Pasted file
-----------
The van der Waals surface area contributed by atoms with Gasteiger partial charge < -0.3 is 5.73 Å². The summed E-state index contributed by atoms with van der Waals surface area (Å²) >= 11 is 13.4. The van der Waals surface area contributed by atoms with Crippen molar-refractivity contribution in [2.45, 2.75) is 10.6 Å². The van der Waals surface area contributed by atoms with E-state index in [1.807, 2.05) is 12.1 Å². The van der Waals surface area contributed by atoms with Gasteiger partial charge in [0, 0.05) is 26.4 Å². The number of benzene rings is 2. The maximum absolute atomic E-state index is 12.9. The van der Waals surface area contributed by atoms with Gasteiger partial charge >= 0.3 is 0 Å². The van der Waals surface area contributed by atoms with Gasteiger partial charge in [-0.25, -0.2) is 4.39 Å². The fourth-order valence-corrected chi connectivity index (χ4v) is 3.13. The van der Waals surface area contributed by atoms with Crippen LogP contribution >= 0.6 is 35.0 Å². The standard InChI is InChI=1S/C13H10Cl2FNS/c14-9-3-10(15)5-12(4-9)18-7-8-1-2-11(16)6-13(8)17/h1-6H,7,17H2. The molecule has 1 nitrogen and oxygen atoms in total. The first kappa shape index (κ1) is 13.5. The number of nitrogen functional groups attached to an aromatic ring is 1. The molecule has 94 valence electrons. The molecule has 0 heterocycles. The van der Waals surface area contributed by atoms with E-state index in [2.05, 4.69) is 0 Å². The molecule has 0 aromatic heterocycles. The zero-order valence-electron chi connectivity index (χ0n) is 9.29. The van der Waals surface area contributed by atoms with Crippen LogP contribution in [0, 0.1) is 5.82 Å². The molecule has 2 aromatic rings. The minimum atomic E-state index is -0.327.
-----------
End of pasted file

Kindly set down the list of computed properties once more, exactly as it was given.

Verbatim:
The van der Waals surface area contributed by atoms with Gasteiger partial charge < -0.3 is 5.73 Å². The summed E-state index contributed by atoms with van der Waals surface area (Å²) >= 11 is 13.4. The van der Waals surface area contributed by atoms with Crippen molar-refractivity contribution in [2.45, 2.75) is 10.6 Å². The van der Waals surface area contributed by atoms with E-state index in [1.807, 2.05) is 12.1 Å². The van der Waals surface area contributed by atoms with Gasteiger partial charge in [0, 0.05) is 26.4 Å². The number of benzene rings is 2. The maximum absolute atomic E-state index is 12.9. The van der Waals surface area contributed by atoms with Gasteiger partial charge >= 0.3 is 0 Å². The van der Waals surface area contributed by atoms with Gasteiger partial charge in [-0.25, -0.2) is 4.39 Å². The fourth-order valence-corrected chi connectivity index (χ4v) is 3.13. The van der Waals surface area contributed by atoms with Crippen LogP contribution >= 0.6 is 35.0 Å². The standard InChI is InChI=1S/C13H10Cl2FNS/c14-9-3-10(15)5-12(4-9)18-7-8-1-2-11(16)6-13(8)17/h1-6H,7,17H2. The molecule has 1 nitrogen and oxygen atoms in total. The first kappa shape index (κ1) is 13.5. The number of nitrogen functional groups attached to an aromatic ring is 1. The molecule has 94 valence electrons. The molecule has 0 heterocycles. The van der Waals surface area contributed by atoms with E-state index in [2.05, 4.69) is 0 Å². The molecule has 0 aromatic heterocycles. The zero-order valence-electron chi connectivity index (χ0n) is 9.29. The van der Waals surface area contributed by atoms with Crippen LogP contribution in [0, 0.1) is 5.82 Å². The molecule has 2 aromatic rings. The minimum atomic E-state index is -0.327.